So after he paid those direct costs, what was leftover from that a job? So that $7,500 expense, it’s not a big deal. If that goes up or down every month, what’s more important is what was the margin left over afterwards. So after we paid for the, you know, the labor and the supplies that and the subcontractors that directly related to that revenue stream, what’s leftover, what’s our margin is much more important than direct costs because direct costs going up could be a good thing. It just means we might have sold more that month or bigger revenues in that month. How does separating and understanding gross margin and help you clarify the braking? Yeah, so if you just group all these expenses together, you’re not going to be able to do a good break even analysis. And we get to that contractor, you know, he might have $10,000 in overhead expenses, you know, as a receptionist and as rent and they asked him office supplies and his insurance and all of those overhead expenses are $10,000 we have those separated from the direct costs and he’s making, you know, 25% on each job.
So he needs, in order to cover the $10,000 in overhead, he needs $10,000 in gross margin, not on sales. Don’t wait for something bad to happen in your business and be proactive with Edmonton Bookkeeping. So if you, if we separate the revenue and direct costs, we can figure out what that gross margin is. And in this case it would be for every, you know, $4 at 25%. There’s a dollar in gross margin. So if he has $10,000 in overhead expenses, if we have them separated, now we know, hey look, if you want to pay $10,000 in overhead expense, your breakeven is actually $40,000 a month in revenue. But if you have all those expenses and they’re all commingled together, you’re never going to get to that number. So it’s really important. You’ve got your revenue, you got your costs directly relate to that revenue stream, you get your gross margin, then you have your overhead, which for the most part, your overhead stays, you know, a lot more consistent than your, your, uh, direct expenses because the, you know, your overhead, you know, stays the same month, same rental space, same reception costs or whatever that is.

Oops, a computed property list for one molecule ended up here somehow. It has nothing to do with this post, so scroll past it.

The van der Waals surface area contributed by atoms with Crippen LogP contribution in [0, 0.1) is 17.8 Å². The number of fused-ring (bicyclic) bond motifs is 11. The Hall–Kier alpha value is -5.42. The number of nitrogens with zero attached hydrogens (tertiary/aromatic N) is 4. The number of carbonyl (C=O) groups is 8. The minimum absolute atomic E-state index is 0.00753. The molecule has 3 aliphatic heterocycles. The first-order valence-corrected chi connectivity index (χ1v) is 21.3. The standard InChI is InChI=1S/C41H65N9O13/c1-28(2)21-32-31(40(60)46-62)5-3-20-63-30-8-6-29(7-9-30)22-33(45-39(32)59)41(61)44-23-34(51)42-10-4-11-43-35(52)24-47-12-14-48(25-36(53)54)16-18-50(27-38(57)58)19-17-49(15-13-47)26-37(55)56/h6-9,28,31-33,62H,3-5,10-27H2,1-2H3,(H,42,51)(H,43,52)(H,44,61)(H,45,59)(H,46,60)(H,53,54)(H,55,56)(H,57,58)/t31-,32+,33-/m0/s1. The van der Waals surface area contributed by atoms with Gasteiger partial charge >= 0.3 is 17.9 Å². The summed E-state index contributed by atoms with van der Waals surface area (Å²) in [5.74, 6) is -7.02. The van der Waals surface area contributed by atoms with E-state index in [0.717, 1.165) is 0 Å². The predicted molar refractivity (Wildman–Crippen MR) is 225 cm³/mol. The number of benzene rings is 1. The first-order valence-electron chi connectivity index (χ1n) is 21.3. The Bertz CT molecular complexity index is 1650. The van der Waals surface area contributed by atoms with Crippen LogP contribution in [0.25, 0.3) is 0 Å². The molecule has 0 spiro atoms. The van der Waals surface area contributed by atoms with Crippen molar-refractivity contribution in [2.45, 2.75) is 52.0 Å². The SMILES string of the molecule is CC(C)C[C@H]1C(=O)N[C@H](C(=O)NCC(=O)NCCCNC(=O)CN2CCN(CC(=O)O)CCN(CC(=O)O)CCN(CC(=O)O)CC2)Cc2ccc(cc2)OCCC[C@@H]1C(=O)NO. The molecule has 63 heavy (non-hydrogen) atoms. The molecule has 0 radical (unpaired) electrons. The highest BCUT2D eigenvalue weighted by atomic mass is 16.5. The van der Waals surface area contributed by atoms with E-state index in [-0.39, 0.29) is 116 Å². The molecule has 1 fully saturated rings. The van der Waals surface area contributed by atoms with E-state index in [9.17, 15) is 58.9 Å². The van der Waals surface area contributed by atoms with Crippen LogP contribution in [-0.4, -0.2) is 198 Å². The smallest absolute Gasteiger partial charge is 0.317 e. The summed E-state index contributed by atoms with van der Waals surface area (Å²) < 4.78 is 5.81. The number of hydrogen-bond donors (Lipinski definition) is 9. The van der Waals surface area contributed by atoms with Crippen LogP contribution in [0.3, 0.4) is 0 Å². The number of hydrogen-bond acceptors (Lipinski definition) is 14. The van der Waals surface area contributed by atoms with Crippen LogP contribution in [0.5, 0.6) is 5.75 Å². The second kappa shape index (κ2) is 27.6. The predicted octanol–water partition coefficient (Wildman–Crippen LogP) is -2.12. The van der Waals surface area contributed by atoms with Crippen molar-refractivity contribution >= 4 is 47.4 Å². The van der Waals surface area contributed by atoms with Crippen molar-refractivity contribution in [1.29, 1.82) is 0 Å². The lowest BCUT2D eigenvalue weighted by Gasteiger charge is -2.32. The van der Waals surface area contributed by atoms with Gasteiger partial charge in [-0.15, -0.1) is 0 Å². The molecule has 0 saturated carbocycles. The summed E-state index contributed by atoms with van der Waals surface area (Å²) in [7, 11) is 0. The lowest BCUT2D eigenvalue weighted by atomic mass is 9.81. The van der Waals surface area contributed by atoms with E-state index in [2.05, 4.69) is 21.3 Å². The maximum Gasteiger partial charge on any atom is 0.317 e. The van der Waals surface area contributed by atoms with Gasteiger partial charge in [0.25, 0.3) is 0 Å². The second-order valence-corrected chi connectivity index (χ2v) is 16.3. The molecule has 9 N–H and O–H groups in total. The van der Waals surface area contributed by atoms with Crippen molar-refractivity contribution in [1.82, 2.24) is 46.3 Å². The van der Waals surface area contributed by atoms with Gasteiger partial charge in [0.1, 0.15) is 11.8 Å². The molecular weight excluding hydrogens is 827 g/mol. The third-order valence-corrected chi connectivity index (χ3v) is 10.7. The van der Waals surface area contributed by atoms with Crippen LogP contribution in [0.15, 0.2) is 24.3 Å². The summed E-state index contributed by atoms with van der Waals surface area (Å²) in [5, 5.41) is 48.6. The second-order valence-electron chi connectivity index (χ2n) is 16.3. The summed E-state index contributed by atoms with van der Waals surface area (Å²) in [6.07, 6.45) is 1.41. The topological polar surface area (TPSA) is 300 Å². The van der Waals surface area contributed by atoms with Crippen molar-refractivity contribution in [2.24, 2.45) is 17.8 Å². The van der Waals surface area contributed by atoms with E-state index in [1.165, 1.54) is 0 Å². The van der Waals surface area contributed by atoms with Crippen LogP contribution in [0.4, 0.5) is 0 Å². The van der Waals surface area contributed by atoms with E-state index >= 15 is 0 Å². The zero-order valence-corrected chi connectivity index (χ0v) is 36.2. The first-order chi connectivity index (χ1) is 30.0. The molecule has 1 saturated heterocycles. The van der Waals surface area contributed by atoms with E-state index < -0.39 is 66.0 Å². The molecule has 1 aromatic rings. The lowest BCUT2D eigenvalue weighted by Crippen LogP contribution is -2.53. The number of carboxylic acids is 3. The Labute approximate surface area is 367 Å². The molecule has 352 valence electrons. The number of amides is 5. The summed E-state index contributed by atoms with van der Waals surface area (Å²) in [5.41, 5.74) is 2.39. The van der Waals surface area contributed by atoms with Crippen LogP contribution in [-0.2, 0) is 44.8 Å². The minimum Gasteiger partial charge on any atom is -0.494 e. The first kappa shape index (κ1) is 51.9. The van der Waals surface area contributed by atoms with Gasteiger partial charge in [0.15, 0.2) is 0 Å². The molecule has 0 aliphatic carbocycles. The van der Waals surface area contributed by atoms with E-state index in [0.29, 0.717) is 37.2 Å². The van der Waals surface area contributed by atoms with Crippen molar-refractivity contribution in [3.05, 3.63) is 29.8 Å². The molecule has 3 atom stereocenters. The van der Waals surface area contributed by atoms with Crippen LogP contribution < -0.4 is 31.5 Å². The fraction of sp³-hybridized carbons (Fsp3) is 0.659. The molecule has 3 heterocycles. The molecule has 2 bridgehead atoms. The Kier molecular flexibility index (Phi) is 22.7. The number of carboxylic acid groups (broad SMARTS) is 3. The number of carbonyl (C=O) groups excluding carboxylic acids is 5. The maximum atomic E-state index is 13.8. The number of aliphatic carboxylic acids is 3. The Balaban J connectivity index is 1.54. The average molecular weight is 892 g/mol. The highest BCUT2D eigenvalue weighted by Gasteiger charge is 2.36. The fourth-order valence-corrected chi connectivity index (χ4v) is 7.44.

That doesn’t change that much. So, uh, having them separate makes it really easy to understand, but you know what your, your break even point is. So thanks very much for tuning in. It’s all the time we have today for this one. So as always, please hit the like unsubscribes, so we can continue to deliver you tips on how to beat the odds at business. And if you have any questions or if you have any requests for future topics, please leave them in the comments below and we’ll address them in a future video. Thanks very much. Thank you.